In 2008, South Pacific swept the Tony Awards®, capturing seven golden trophies, including Best Musical Revival and Best Director for Bartlett Sher. Based on James Michener's Pulitzer Prize–winning book, Tales of the South Pacific, South Pacific tells, dances, and sings the story of two couples—Navy nurse Nellie Forbush with French plantation owner Emile de Becque, and airman Joe Cable with lovely native lass Liat— torn by war and the temptations of tropical paradise. The original production won the Pulitzer Prize for drama in 1950, with its frank depiction of racial prejudice as a central theme.
Life in Color starts parties in cities all over the globe with a vibrant mix of electronica, acrobats, pyrotechnics, and, of course, gallons upon gallons of paint. Alongside DJ-in-residence David Solano, the Rebirth spectacular features pulse-pounding performances from a different guest artist on each tour stop. While remixes sizzle and original tracks thump, performers that might include stilt-walkers and contortionists display their powers of balance and knot-tying. And at the evening's peak, an explosion of colorful paint douses the dancing crowd.
Commanding a fleet that includes Lincoln Town Cars, eight-passenger limos, and whopping 20-passenger Hummers, the chauffeurs of Ilssk Limousine Service scoop up riders for jaunts in an around Los Angeles. Their airport car service helps travelers relax before or after big trips, with comfortable leather seats cushioning passengers while drivers navigate traffic and crack the occasional knock-knock joke. Customizable sightseeing tours reveal LA’s inner secrets to out-of-towners and staycationers alike, zooming past iconic landmarks in vehicles ranging from a Mercedes Benz S-Class to a Cadillac Escalade. Back at the office, friendly dispatchers ring customers with a courtesy call prior to their scheduled pickup, and dole out free rides on the rare occasions that an Ilssk driver is more than 15 minutes late.
If you've ever stood on the second floor of the Los Angeles Central Public Library and marveled at the explosion of color within the rotunda or the 12 adjacent murals depicting California history, then you have the Los Angeles Conservancy to thank. When the library was scheduled for demolition in the mid-1970s, concerned citizens formed the Conservancy to save the rotunda, the exterior limestone sculptures, and the library's many other architectural treasures. The group finally convinced the City Council to preserve the library in 1983, after years of public discussion, debate, and book-sniffing sit-ins. Ever since, it has advocated for greater Los Angeles's historic sites and educated people about the city's architectural heritage. The Conservancy is responsible for saving and revitalizing landmarks such as the former Cathedral of St. Vibiana, Frank Lloyd Wright’s Ennis House, and the world’s oldest remaining McDonald’s restaurant.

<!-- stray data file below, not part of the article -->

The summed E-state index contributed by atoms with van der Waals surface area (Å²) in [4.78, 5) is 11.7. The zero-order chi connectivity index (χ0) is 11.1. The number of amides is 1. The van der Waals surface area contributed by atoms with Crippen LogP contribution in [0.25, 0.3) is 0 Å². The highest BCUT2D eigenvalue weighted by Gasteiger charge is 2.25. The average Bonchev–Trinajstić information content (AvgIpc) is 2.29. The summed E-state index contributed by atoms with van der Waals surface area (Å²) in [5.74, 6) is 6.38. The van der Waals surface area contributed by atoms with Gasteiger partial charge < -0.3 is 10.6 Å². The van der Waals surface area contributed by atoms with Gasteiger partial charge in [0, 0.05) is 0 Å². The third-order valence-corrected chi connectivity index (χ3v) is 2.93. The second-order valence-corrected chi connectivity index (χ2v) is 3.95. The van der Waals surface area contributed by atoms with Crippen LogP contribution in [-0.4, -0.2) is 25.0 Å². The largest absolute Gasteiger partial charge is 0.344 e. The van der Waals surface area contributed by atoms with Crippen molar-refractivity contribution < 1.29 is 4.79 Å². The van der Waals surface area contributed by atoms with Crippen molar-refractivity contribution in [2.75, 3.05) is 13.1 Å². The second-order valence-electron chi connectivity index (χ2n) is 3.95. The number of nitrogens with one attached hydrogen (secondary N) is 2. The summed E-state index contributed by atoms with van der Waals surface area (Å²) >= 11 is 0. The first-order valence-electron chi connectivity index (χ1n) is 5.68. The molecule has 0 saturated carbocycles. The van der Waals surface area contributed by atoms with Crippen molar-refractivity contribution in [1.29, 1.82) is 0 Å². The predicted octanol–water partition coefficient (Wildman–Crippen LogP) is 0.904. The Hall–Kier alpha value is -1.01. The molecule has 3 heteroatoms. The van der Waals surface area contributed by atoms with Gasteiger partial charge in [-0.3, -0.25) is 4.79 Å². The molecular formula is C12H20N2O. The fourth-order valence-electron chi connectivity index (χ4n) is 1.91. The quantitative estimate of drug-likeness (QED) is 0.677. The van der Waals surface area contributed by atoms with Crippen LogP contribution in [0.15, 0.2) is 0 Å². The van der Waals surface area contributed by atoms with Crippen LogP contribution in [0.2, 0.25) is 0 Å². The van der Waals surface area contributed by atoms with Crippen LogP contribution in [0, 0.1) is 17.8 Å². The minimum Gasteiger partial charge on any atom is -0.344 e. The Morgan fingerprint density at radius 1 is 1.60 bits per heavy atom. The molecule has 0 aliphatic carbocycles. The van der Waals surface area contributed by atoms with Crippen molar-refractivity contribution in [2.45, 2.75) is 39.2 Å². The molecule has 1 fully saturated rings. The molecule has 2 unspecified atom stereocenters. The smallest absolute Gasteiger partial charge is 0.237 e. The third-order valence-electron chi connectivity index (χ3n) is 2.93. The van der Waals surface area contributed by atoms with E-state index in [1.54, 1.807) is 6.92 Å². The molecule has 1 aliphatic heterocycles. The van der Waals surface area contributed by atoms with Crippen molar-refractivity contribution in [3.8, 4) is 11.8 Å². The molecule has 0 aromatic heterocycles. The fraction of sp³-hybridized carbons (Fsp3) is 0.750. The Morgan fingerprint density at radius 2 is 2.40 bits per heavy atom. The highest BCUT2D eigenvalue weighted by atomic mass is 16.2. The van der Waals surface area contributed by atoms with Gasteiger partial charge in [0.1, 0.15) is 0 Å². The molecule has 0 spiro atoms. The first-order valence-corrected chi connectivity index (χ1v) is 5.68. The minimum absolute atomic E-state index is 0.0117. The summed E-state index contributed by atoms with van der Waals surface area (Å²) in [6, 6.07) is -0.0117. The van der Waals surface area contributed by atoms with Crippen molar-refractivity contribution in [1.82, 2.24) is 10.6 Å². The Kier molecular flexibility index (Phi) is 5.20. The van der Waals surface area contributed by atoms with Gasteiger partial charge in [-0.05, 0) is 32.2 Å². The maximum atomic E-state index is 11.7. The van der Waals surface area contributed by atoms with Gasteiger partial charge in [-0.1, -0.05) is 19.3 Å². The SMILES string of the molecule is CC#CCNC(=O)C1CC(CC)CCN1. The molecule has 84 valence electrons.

To accomplish its mission, the membership-based nonprofit offers a number of ways people can experience these beautiful and storied places. The Last Remaining Seats series earned a Reader Recommendation for Best Film Series and Best Downtown Event in the Los Angeles Downtown News' 2012 poll, in which the conservancy’s walking tours also earned the title of Best Downtown Tour. But the organization does more than save grandiose public buildings: increasingly, it also focuses on smaller community projects such as garden apartments and sites that reflect the area's rich Latino culture.
Executive director and 20-year Conservancy veteran Linda Dishman explained to Patt Morrison of the Los Angeles Times, "People are becoming more vocal. …That's one of the great secrets about Los Angeles: People really identify with their neighborhoods." The Conservancy also presents annual preservation awards to honor the efforts of individuals who fight to save places such as Pann’s Coffee Shop and Griffith Observatory.
In the 1998 remake of Godzilla, a mutant lizard famously destroyed Manhattan—and at Hollywood Sports, visitors can do the same. The 23-acre sports center's paintball fields are each designed to mimic sets from classic movies, ranging from Godzilla to Saving Private Ryan; as they battle with their rented markers, paintball players live out their own twist on those film's battle scenes. Matches occur day and night thanks to the fields' stadium-style lights, which also ensure no one finds themselves in a shootout with a really aggressive bat. In addition to paintball, the park hosts other sports—rock-climbing walls, beach volleyball courts, and BMX racing tracks complement the movie-themed battlefields.